May 30, 2006 | Commentary on National Security and Defense
One of the traps we fall into when studying history is that it's
often impossible to comprehend that the world hasn't always been
the way it is today. In this age of globalization Americans enjoy
unprecedented prosperity, so we tend to assume that previous
generations did as well.
But the fact is that human history is an uninterrupted story of inequality, injustice and poverty. Seventeen percent of the world's population lived on less than a single U.S. dollar per day in 1970 - in inflation-adjusted dollars, using purchasing-power parity terms. Three decades on, in 2000, the proportion was 7 percent. It's only in the second half of the 20th century that humankind began to turn the tide in the war on poverty.
What few notice is that the American military has played a leading role in the fight against poverty, often without firing a shot.
From Germany and Japan through South Korea, Taiwan, Vietnam, Bosnia and now Iraq, Americans have sacrificed blood, time and treasure to resist tyranny, protect freedom and spread prosperity. Under our security umbrella, several of those countries have become global economic juggernauts.
Our military fought to protect South Korea, and the outcome there highlights the importance of our troops. That country is an Asian tiger, with steadily expanding opportunities for its people. Meanwhile, satellite photos reveal a North Korea that's literally stuck in the dark ages; while the southern half of the peninsula blazes with electricity every night, the northern half is almost completely dark.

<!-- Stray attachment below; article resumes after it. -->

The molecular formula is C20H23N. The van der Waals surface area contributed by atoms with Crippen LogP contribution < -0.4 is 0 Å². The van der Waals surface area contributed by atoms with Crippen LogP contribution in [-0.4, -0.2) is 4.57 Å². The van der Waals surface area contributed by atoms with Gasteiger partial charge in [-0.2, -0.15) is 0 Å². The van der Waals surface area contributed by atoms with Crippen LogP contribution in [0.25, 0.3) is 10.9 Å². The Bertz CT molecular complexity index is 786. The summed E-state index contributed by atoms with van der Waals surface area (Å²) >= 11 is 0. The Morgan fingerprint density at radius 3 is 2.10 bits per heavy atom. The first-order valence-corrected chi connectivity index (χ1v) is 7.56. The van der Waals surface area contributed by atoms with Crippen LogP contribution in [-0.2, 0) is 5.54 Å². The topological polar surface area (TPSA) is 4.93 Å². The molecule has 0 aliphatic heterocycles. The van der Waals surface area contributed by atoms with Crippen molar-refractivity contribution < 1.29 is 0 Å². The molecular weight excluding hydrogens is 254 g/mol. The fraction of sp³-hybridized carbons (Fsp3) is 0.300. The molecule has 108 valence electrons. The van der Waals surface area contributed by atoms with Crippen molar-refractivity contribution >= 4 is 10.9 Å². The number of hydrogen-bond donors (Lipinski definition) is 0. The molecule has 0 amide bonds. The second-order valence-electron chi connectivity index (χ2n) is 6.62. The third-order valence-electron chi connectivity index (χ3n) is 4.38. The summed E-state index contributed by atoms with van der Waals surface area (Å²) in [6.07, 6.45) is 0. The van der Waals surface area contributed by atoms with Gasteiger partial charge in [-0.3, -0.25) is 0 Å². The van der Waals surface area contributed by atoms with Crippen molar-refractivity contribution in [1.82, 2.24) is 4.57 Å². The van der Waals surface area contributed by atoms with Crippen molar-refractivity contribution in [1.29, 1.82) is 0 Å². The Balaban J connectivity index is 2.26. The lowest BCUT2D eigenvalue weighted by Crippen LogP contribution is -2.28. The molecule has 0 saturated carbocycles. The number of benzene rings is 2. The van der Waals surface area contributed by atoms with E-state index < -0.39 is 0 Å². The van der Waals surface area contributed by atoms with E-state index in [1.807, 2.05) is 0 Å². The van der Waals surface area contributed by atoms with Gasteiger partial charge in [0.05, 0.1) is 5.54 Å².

Even when we lost the shooting war, Americans won the war of ideas. Vietnam, for instance, has liberalized its economy and wants to join the World Trade Organization.
In fact, the longer American troops are in a country, the better that country does. In a working paper, Dr. Garett Jones of Southern Illinois University and I found that the presence of 10,000 American troops over many decades leads to a major increase in economic growth every year - after other causal variables are considered.
An active American security umbrella enhances investment and spreads our ideals. Our soldiers promote universal values, including transparent government authority, and they help enforce vital human rights, such as property and voting rights. Their presence around the globe has allowed natives of dozens of countries to build successful democratic societies.
Everyone agrees that a soldier's sacrifice implies a life unfulfilled. And beyond those who paid the ultimate price there are millions of Americans who have sacrificed years of their lives to serve overseas even in peacetime. On this Memorial Day weekend we should honor their service and remember the benefits they've helped deliver to all of us.
To paraphrase John Stuart Mill: War is an expensive thing, but not the most expensive of things. A man unwilling to pay any price for the well-being of others is a sad creature indeed.
As we've learned in Iraq, regime change isn't cheap. But if history is any guide, the returns on sending American soldiers to the Middle East will be positive.
Tim Kane, Ph.D. is a U.S. Air Force veteran and the director of the Center for International Trade and Economics at the Heritage Foundation
First appeared in The Hill